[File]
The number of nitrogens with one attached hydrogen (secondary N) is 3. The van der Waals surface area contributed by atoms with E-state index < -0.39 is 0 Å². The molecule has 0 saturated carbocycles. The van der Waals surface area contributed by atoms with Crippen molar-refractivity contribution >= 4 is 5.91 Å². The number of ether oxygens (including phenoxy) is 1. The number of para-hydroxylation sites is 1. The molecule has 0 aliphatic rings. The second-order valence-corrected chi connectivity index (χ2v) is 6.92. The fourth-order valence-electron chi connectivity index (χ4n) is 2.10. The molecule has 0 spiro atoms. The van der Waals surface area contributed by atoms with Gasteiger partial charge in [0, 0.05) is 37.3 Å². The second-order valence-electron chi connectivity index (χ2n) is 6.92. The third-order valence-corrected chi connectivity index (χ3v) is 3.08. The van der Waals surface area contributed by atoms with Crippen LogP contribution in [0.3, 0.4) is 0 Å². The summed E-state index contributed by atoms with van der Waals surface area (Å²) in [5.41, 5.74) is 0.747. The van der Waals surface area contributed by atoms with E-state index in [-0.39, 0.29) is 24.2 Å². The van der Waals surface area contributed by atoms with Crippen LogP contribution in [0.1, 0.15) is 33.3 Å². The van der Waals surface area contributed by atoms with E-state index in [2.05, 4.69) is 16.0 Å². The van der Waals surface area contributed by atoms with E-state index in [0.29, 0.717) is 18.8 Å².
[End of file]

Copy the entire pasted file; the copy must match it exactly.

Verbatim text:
The number of nitrogens with one attached hydrogen (secondary N) is 3. The van der Waals surface area contributed by atoms with E-state index < -0.39 is 0 Å². The molecule has 0 saturated carbocycles. The van der Waals surface area contributed by atoms with Crippen molar-refractivity contribution >= 4 is 5.91 Å². The number of ether oxygens (including phenoxy) is 1. The number of para-hydroxylation sites is 1. The molecule has 0 aliphatic rings. The second-order valence-corrected chi connectivity index (χ2v) is 6.92. The fourth-order valence-electron chi connectivity index (χ4n) is 2.10. The molecule has 0 spiro atoms. The van der Waals surface area contributed by atoms with Gasteiger partial charge in [0, 0.05) is 37.3 Å². The second-order valence-electron chi connectivity index (χ2n) is 6.92. The third-order valence-corrected chi connectivity index (χ3v) is 3.08. The van der Waals surface area contributed by atoms with Crippen LogP contribution in [0.3, 0.4) is 0 Å². The summed E-state index contributed by atoms with van der Waals surface area (Å²) in [5.41, 5.74) is 0.747. The van der Waals surface area contributed by atoms with E-state index in [-0.39, 0.29) is 24.2 Å². The van der Waals surface area contributed by atoms with Crippen LogP contribution in [0.1, 0.15) is 33.3 Å². The van der Waals surface area contributed by atoms with E-state index in [2.05, 4.69) is 16.0 Å². The van der Waals surface area contributed by atoms with E-state index in [0.29, 0.717) is 18.8 Å².